2020 was the year of COVID. Lots of other stuff went down, too, like murder hornets and Sean Connery leaving earth for 007 Heaven. But in the annals of history books, this year will forever be defined by the global health pandemic caused by the novel coronavirus. The service industry was wiped out for the first few months, but we’ve adapted and shown our determination to survive.
So, what does 2021 hold? What do the next five years look like for the service industry? Some of 2020’s lessons will forever shape the future of our industry. COVID’s impact on restaurants should not be seen as a one-off disaster. Instead, let’s apply these lessons to improve worker safety and better our industry.
Here are the lessons COVID taught us about the future of the service industry.
Workers Are Everything
The people who prepare, deliver, and clean up after us are everything. Our society relies heavily on service workers, and the pandemic made this starkly obvious to millions of casual consumers who previously took them for granted.
Now, everyone understands just how important it is to treat workers well. In a crisis, we still need service workers to feed us. If workers don’t get the protections, support, and compensation they need, then we all suffer. This is a lesson that we will continue to learn as a nation in 2021 and beyond. Workers are the backbone of everything we enjoy, from clean streets (someone emptied the garbage) to dinner and a movie at home (someone safely prepared and delivered the meal to us).
Supply Chains Get Disrupted
If you’ve ever seen a zombie or apocalypse movie, then you know all about supply chain disruption. Supplies can’t get through safely, so people have to improvise. In the most dramatic films, conflicts erupt over who gets access to precious equipment like life-saving medical tools or even food. However, for some reason, most businesses never thought this situation could apply to them.
2020 provided that food supply chains get disrupted—but that adaptation is possible. It didn’t take long for additional protocols to spring up to ensure that essential goods could still be delivered. But in the future, restaurant owners would be wise to prepare for supply chain disruptions because they’re bound to happen again.
Don’t Hide the Hygiene
In the days of yore (pre-pandemic), service workers were often discouraged from performing cleaning tasks in public sight. Boy, has that changed! COVID taught us that customers want to see our hygiene protocols. It brings them peace of mind to witness frequent cleaning, and public cleaning is a trend we’ll see in the service industry in 2021 and onward.
Hygiene includes cash handling, too. Money has always been connected to “grubbiness,” thanks to people who hoard it. But that phrase has taken on an entirely new meaning this year. To protect your people from the germs on cash, use a tip distribution software. Tip allocation at small businesses is often a painful process of sorting out quarters and bills. The most hygienic way to handle tip pooling is to use an automatic tip sharing system like Tiphaus. Both your staff and your customers will appreciate it.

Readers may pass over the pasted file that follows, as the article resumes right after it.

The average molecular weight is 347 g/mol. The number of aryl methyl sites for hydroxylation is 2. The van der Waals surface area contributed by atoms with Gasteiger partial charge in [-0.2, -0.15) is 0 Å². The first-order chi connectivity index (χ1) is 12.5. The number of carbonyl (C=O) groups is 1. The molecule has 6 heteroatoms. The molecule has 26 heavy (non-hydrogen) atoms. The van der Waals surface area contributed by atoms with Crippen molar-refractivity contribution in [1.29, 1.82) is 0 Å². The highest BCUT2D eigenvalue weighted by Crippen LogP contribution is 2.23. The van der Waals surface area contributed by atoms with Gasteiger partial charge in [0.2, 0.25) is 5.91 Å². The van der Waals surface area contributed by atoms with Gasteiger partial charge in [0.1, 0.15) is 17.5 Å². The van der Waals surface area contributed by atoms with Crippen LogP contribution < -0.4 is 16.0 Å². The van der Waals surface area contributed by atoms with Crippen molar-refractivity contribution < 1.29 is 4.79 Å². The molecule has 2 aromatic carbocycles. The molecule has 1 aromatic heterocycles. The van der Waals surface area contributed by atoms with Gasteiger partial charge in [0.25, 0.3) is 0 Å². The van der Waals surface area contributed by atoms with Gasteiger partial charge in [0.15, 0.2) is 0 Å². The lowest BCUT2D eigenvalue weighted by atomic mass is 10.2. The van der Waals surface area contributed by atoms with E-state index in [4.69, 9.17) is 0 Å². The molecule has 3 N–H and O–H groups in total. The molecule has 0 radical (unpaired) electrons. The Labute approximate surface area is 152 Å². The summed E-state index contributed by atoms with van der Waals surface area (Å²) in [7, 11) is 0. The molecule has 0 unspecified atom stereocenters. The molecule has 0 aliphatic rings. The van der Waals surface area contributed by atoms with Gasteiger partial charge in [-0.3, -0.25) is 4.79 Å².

Customer Relationships Are Critical
When times are hard, it’s the strength of customer relationships that keeps you afloat. When COVID hit, plenty of restaurants experienced an upswing in takeout orders and gift certificate purchases, thanks to their strong and positive customer relationships. People remember the way you treat them, and your customers’ brand loyalty could be the determining factor in whether or not your business survives the next pandemic.
In 2021 and beyond, we’re likely to see more authentic relationships springing up between restaurants and customers. Owners will pull back the curtain on their struggles. Servers and delivery workers will get the respect they deserve. Customers will gain a deeper appreciation for their local businesses.
Technology Can Support Public Health
When we say technology, we’re not only talking about robots and other fancy hands-free food preparation solutions (although those are gaining in popularity). Instead, very basic technology can help support public health while also supporting the service industry.
Tip distribution (or tip sharing) is the way that shift managers dole out tips to workers. But when cash isn’t the preferred method of payment, it becomes a bit more difficult to calculate. To figure out how to calculate tips easily and safely, restaurants will begin using tip sharing software or tip pooling software. With the touch of a button (and a sanitized hand), a manager can know how to fairly distribute tips.
Making the restaurant tip automatic is a great example of how technology can support public health in the next five years. But as much as we’ve faced trials and tribulations this year as an industry, there have also been amazing innovations and creativity. Let’s allow 2020 to be a catalyst for improving the service industry for workers and customers alike.